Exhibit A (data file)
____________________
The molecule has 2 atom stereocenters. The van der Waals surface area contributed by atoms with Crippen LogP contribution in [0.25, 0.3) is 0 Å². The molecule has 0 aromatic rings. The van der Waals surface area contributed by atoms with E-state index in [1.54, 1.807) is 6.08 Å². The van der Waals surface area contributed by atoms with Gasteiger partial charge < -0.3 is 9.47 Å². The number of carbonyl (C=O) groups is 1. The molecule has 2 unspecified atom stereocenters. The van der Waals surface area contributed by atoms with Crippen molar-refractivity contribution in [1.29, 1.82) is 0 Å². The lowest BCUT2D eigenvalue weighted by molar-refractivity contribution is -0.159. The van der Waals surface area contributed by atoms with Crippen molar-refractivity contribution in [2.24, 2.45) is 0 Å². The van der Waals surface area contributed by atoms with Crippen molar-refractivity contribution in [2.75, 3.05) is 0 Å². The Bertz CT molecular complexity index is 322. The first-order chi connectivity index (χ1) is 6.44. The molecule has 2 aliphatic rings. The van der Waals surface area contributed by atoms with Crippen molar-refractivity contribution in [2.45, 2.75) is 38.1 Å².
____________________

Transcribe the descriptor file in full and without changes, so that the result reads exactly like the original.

The molecule has 2 atom stereocenters. The van der Waals surface area contributed by atoms with Crippen LogP contribution in [0.25, 0.3) is 0 Å². The molecule has 0 aromatic rings. The van der Waals surface area contributed by atoms with E-state index in [1.54, 1.807) is 6.08 Å². The van der Waals surface area contributed by atoms with Gasteiger partial charge < -0.3 is 9.47 Å². The number of carbonyl (C=O) groups is 1. The molecule has 2 unspecified atom stereocenters. The van der Waals surface area contributed by atoms with Crippen molar-refractivity contribution in [1.29, 1.82) is 0 Å². The lowest BCUT2D eigenvalue weighted by molar-refractivity contribution is -0.159. The van der Waals surface area contributed by atoms with Crippen molar-refractivity contribution in [2.24, 2.45) is 0 Å². The van der Waals surface area contributed by atoms with Crippen molar-refractivity contribution in [2.75, 3.05) is 0 Å². The Bertz CT molecular complexity index is 322. The first-order chi connectivity index (χ1) is 6.44. The molecule has 2 aliphatic rings. The van der Waals surface area contributed by atoms with Crippen molar-refractivity contribution in [2.45, 2.75) is 38.1 Å².